For a long time, Evgeny Morozov believed that blogs and social networks had the potential to bring down authoritarian regimes and dictatorships. Today, he finds this form of technooptimism to be nonsense and instead focuses on the corresponding risks and threats. It is almost as if he anticipated the Snowdon leaks when he warned that the vast amounts of data and digital footprints we leave behind daily can also be used and implemented.
The acceptance and ever stronger demand that personal information and data be used as currency by businesses and state authorities has become a sad fact of recent times. The erosion of privacy is the collateral damage of the unrestrained information-economy, according to Morozov. He also sharply criticises the notion that all problems simply require a technical solution, such as an app to stop climate change, or that politics can be shaped more democratically by default. Evgeny Morozov provides a counterbalance to this “solutionism” and the endless aspiration for perfection.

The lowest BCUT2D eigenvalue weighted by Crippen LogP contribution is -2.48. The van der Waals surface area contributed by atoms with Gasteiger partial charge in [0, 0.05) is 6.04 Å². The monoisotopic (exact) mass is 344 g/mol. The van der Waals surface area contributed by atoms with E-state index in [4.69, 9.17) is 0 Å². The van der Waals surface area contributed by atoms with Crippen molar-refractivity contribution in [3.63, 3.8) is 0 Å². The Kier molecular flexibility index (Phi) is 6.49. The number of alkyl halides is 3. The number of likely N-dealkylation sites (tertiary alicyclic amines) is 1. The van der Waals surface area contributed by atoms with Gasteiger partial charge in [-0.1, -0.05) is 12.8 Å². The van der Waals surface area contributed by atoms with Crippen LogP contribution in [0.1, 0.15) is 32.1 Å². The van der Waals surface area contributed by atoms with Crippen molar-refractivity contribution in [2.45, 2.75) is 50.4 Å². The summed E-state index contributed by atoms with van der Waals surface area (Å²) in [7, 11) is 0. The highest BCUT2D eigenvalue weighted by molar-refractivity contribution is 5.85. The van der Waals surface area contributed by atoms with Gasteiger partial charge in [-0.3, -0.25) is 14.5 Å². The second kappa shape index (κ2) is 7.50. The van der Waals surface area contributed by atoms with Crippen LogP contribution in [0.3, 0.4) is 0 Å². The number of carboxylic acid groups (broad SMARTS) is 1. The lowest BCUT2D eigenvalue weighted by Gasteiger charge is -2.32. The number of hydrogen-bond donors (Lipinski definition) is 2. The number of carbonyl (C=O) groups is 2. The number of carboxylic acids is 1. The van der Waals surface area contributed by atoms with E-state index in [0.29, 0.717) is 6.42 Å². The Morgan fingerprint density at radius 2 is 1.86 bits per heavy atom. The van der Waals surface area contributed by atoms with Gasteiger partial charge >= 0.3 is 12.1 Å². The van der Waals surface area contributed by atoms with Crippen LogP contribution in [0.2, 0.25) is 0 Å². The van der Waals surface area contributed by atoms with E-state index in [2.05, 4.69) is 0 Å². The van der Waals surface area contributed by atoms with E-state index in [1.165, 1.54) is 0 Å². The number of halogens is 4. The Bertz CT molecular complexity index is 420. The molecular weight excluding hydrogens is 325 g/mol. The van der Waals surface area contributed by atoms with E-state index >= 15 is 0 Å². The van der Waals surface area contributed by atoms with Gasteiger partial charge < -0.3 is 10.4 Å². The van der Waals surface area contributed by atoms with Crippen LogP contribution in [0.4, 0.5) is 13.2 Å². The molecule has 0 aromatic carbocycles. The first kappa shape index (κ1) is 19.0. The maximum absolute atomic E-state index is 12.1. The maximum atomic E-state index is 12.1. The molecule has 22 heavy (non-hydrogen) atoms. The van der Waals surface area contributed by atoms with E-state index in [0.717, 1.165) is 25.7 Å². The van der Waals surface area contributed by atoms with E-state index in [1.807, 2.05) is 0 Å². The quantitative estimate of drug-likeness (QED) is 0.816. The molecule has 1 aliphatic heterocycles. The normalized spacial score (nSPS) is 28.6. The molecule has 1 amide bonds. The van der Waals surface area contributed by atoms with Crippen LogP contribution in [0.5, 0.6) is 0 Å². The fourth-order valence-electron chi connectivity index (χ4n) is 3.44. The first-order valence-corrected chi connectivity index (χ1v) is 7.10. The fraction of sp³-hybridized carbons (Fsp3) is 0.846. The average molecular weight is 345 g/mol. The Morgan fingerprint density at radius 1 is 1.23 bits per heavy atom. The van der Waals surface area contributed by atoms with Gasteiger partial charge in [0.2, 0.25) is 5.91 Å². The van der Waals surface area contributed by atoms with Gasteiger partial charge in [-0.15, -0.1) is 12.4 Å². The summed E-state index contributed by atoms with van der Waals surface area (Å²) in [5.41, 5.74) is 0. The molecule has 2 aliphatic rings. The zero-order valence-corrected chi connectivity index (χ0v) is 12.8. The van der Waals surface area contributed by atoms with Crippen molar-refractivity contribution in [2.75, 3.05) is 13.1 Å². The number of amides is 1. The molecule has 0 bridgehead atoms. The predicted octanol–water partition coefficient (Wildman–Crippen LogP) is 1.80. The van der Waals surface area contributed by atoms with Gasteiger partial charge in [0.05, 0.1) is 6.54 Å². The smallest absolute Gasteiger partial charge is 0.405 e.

He’s a provocative thinker and makes his audience call into question comfortable, or even optimistic, notions and positions. His aim is to highlight the dangers of current developments and warn us about the consequences of our behaviours.
His books, "The Net Delusion: The Dark Side of Internet Freedom" and "To Save Everything, Click Here: The Folly of Technological Solutionism", have caused enthusiastic, as well as sceptical, reactions. After having opened re:publica in 2010, having had to cancel his attendance in 2013, Evgeny Morozov will be at re:publica 2014 and discuss his perspectives on today's current state of affairs.